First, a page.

A friend of mine has me thinking about Christmas, vintage 1960, and the contrast to Christmas 2010. Forty years makes a big difference. 1960 era Christmas was about going to Church, visits with the relatives, sacred Christmas music and the joy of anticipation. 2010 Christmas seems so artificial in contrast. For me, personally, Christmas is still about the relatives, the music and the lights. It’s about the human warmth on cold days and connections among people. But it seems so much less than it was back then.
I do miss the Church part. Back in the day, Christmas at Church was magic. The music was haunting, the colors were rich, the words were poetic, and the connections with the holy were palatable. I haven’t been to church much in the last 25 years but when I have gone it feels like the music has lost its haunting beauty. The colors seem more neutral, the church less dark and solemn. The words are more accessible but they have lost some of their poetry. I miss that world.
Christmas was only slightly about getting presents back in the day. For several years I pined for the Angela Cartwright doll on page 412 of the Sears catalog but she never made it to my house, Truth was , presents were frosting on the cake of Christmas. My parents scrounged to secure Christmas gifts for all of us but beggars can’t be choosey. The thing is, it didn’t really matter. After Mass on Christmas morning, there would be the once a year, sit down breakfast. Eggs, sausage, toast, and homemade coffee cake - a rare breakfast feast! And finally, papa would say something along the lines of, “Shall we see if we caught Santa in the chimney?” and that was the cue to assemble in the living room. We didn’t do stockings but colorful packages would be arranged in piles around the room, one collection for each person. Thus would begin an hour or so of oohs and ahhs - each person attacking their own stack but all watching the others at the same time. The presents were not fancy. Typically, there was one “big” one for each person - maybe a fishing pole for one of the boys, one year a bicycle for several of us (used and refurbished by Uncle John), one year a bride doll for me, something that was impressive - and then six or seven smaller gifts. These would include a book, a piece of jewelry maybe for me, some new colored pencils or crayons, a board game or some small toy - all good. It was also important to open the gifts from siblings and to be effusive in your appreciation for the thoughtfulness of your brother or sister. The air in the small living room was electric and unforgettable.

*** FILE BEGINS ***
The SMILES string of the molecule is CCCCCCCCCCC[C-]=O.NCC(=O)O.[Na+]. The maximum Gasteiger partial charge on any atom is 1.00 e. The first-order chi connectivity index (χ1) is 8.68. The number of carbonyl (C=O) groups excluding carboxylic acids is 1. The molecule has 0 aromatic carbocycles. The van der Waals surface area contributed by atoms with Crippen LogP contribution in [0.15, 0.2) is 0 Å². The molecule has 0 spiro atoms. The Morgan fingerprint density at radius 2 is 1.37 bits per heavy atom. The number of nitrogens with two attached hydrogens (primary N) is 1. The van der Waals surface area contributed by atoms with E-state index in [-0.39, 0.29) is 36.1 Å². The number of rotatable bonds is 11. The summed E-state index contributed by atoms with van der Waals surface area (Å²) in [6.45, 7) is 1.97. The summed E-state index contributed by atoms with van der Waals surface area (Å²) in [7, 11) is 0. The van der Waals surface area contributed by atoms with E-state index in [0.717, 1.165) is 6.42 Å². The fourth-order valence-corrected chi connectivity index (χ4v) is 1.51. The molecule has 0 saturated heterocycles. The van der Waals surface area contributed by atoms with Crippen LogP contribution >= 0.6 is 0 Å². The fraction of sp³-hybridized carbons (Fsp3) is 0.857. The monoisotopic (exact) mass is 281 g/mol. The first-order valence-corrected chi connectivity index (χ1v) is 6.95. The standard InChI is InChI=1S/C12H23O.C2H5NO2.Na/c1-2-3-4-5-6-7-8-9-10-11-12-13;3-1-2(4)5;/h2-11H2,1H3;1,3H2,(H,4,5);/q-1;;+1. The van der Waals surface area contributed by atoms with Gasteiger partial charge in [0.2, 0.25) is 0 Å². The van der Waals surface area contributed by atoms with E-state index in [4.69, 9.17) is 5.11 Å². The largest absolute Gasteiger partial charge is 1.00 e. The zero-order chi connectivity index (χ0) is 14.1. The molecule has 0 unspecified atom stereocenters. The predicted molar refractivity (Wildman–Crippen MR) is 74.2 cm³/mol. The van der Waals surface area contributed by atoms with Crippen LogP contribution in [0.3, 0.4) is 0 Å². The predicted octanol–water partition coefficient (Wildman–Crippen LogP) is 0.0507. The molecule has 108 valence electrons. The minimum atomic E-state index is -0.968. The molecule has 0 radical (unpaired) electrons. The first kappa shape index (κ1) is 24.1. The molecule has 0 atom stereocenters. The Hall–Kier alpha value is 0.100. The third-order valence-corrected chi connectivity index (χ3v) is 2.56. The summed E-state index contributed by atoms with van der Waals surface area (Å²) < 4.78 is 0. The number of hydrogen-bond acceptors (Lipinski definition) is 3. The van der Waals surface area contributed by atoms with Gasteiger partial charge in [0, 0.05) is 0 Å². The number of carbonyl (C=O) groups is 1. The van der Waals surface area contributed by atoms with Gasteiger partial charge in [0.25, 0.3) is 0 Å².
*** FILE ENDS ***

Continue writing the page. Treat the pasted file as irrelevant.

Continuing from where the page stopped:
There are still many wonderful moments associated with Christmas. These years I choose not to go to Mass but my four family goes out to the coast on Christmas Eve and acknowledges all for which we have to be grateful. I play the sacred and the fun Christmas music and I look for the Christmas vibrant colors everywhere. I fail to take time to find the poetry in Christmas but I can change that. I am disgusted with the commercial and plastic elements of Christmas 2010. I hate that the paper is full of ads starting in October and it seems to be only about getting stuff I hate that people go into debt trying somehow to buy love or comfort or forgiveness. That sucks.
December is such a dark, wet , and cold time. Christmas can bring warmth and light into the world and for that I am grateful. I don’t need nor want the big hoopla -- way too much energy and squandered resources for that. I just want to connect a bit, rest a bit, reflect a bit, and wait for spring’s return.